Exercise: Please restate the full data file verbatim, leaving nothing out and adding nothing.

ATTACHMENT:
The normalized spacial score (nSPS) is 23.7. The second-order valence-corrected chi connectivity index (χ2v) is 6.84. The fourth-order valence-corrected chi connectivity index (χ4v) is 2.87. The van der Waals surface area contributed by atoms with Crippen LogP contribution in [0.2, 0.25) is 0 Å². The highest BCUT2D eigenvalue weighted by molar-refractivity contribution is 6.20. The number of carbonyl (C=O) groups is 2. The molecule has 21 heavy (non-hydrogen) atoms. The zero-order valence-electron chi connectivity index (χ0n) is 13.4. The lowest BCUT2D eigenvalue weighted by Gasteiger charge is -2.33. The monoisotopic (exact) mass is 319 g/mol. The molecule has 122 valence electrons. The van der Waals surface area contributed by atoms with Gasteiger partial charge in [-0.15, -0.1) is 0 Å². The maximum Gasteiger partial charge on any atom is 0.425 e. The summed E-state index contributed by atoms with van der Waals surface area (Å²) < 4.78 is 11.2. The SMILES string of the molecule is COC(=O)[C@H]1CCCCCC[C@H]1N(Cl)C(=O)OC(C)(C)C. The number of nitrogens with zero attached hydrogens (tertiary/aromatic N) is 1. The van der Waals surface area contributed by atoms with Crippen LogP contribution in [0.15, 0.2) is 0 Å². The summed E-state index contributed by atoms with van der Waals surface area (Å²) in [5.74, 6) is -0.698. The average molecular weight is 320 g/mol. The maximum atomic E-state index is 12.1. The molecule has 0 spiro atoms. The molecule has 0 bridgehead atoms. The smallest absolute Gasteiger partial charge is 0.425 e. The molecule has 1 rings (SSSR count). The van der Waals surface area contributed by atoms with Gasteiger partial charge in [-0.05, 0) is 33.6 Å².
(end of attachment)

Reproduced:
The normalized spacial score (nSPS) is 23.7. The second-order valence-corrected chi connectivity index (χ2v) is 6.84. The fourth-order valence-corrected chi connectivity index (χ4v) is 2.87. The van der Waals surface area contributed by atoms with Crippen LogP contribution in [0.2, 0.25) is 0 Å². The highest BCUT2D eigenvalue weighted by molar-refractivity contribution is 6.20. The number of carbonyl (C=O) groups is 2. The molecule has 21 heavy (non-hydrogen) atoms. The zero-order valence-electron chi connectivity index (χ0n) is 13.4. The lowest BCUT2D eigenvalue weighted by Gasteiger charge is -2.33. The monoisotopic (exact) mass is 319 g/mol. The molecule has 122 valence electrons. The van der Waals surface area contributed by atoms with Gasteiger partial charge in [-0.15, -0.1) is 0 Å². The maximum Gasteiger partial charge on any atom is 0.425 e. The summed E-state index contributed by atoms with van der Waals surface area (Å²) < 4.78 is 11.2. The SMILES string of the molecule is COC(=O)[C@H]1CCCCCC[C@H]1N(Cl)C(=O)OC(C)(C)C. The number of nitrogens with zero attached hydrogens (tertiary/aromatic N) is 1. The van der Waals surface area contributed by atoms with Crippen LogP contribution in [0.15, 0.2) is 0 Å². The summed E-state index contributed by atoms with van der Waals surface area (Å²) in [5.74, 6) is -0.698. The average molecular weight is 320 g/mol. The maximum atomic E-state index is 12.1. The molecule has 0 spiro atoms. The molecule has 0 bridgehead atoms. The smallest absolute Gasteiger partial charge is 0.425 e. The molecule has 1 rings (SSSR count). The van der Waals surface area contributed by atoms with Gasteiger partial charge in [-0.05, 0) is 33.6 Å².